There will probably be better films this year (I tend to think Clouds of Sils Maria already is), but the chances of there being a more visually sumptuous or more romantic one than Thomas Vinterberg’s Far from the Madding Crowd are slim indeed. This is the kind of film where each new image seems more impossibly beautiful than the last. In fact, the last film I can think of that was this immersively gorgeous was Roman Polanski’s Tess (1979) — another film adaptation of a Thomas Hardy novel, and a film that I’d be hard-pressed to believe didn’t inform the look of Far from the Madding Crowd. (Certainly, this looks more like Tess than it looks like John Schlesinger’s 1967 attempt at Madding Crowd.) There were, in fact, times in the early portions of the film where I suspected that Vinterberg had told his cinematographer, Charlotte Bruus Christensen, “I want this lit to resemble Tess — only with more lens flare.” But as Madding Crowd went along, the more it took on a look of its own. Whatever the case, this is one sublime visual experience. But the film is more than that.
Now, I’ve never read the Hardy novel, and I’ve never made it through the Schlesinger version in one sitting, so I can make little in the way of comparisons to either where the content is concerned. I can, however, say Vinterberg does the one thing Schlesinger couldn’t — he makes the story vital and earthy. Its undeniable romanticism is balanced by underlying themes and a sense of urgency. Oh, it doesn’t take long before you get a pretty good sense of where the film is going to end up, but it constantly pulls you into the journey. This, of course, has a lot to do with Hardy’s basic narrative, which is ripe with incident, constantly changing fortunes and sudden — often implausible — shifts in trajectory. But that doesn’t in itself guarantee a compelling film. (If it did, I’d have made it through the older version in one sitting.) This Madding Crowd feels truly alive with the passions of its principal characters and their shifting situations.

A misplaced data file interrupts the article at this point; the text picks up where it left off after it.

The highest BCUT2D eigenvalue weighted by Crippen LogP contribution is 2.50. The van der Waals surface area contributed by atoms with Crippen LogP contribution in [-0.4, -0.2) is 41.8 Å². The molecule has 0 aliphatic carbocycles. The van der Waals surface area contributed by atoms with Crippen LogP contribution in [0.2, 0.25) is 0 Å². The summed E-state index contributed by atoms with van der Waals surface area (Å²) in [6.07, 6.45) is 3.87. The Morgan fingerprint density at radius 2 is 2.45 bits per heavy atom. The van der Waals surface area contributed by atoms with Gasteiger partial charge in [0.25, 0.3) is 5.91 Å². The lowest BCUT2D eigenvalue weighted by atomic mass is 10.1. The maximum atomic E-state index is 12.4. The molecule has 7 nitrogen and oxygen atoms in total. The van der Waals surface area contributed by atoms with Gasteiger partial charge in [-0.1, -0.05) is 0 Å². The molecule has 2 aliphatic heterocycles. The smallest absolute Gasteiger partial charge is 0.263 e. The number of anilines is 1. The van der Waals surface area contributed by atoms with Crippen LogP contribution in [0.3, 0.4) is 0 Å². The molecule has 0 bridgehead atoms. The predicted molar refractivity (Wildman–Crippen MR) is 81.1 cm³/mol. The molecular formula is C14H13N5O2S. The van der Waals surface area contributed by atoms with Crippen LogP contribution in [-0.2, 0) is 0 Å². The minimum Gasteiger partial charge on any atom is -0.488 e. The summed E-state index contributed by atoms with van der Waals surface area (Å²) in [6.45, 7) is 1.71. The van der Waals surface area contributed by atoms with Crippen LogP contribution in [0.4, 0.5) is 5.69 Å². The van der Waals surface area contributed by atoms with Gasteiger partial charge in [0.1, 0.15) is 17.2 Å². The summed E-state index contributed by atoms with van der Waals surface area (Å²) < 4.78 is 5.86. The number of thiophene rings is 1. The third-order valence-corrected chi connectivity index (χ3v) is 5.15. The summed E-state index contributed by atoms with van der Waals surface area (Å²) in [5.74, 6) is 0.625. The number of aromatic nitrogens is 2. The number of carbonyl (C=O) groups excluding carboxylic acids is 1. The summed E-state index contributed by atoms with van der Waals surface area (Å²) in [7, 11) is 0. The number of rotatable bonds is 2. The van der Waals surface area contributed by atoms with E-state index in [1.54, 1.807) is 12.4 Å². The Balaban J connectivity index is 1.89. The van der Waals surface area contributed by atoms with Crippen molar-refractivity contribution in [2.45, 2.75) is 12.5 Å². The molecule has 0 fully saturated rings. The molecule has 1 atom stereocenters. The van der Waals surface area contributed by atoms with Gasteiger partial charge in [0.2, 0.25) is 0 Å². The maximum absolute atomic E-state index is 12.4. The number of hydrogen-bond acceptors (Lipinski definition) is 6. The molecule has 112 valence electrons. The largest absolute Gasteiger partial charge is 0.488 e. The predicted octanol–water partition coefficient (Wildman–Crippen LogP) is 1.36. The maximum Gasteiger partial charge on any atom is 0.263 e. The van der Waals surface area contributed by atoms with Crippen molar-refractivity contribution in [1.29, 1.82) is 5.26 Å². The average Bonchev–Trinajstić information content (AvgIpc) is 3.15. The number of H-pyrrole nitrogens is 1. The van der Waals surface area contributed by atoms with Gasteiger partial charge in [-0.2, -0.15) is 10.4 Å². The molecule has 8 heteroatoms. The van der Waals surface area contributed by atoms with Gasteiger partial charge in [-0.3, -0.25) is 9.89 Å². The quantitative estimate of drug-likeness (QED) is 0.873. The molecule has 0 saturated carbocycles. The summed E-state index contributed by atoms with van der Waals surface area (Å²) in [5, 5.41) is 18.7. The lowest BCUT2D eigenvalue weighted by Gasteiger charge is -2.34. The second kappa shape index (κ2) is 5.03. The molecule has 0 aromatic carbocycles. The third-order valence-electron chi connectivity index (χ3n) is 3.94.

Stripped to its basics, Far from the Madding Crowd is the story of the improbably named Bathsheba Everdene (Carey Mulligan), a woman of no means whatsoever but with a fiercely independent nature in a society — Victorian England — that frowns on such things. At the beginning of the film, a comparatively prosperous sheep farmer, Gabriel Oak (Matthias Schoenaerts, Bullhead and The Drop), wants to marry her — trying to persuade her with the fact that he has 100 sheep. She’s tempted — though not by the sheep. However, he soon suffers the film’s first reversal of fortune and no longer feels worthy of her — especially when she becomes a woman of property via an inheritance. He does, however, end up working for her — a situation that becomes trying when she attracts the attention of flashy soldier Francis Troy (Tom Sturridge, Pirate Radio) and wealthy landowner William Boldwood (Michael Sheen). Gabriel (rightly) considers Troy not good enough for her and suspects her motives where Boldwood is concerned.
What happens is certainly compelling, but what makes all this work lies in the depth with which these characters — even the generally unlikable Troy — are presented and the way in which they truly inhabit the world of the film. Despite the improbable nature of the plot, the characters — and the performers — keep things anchored in a reality that easily trumps the mechanics of the story. The characters live and breathe and, while not always making good choices, engage us from start to finish in a way that few characters do. See this film — it’s wonderful on so many levels. Rated PG-13 for some sexuality and violence.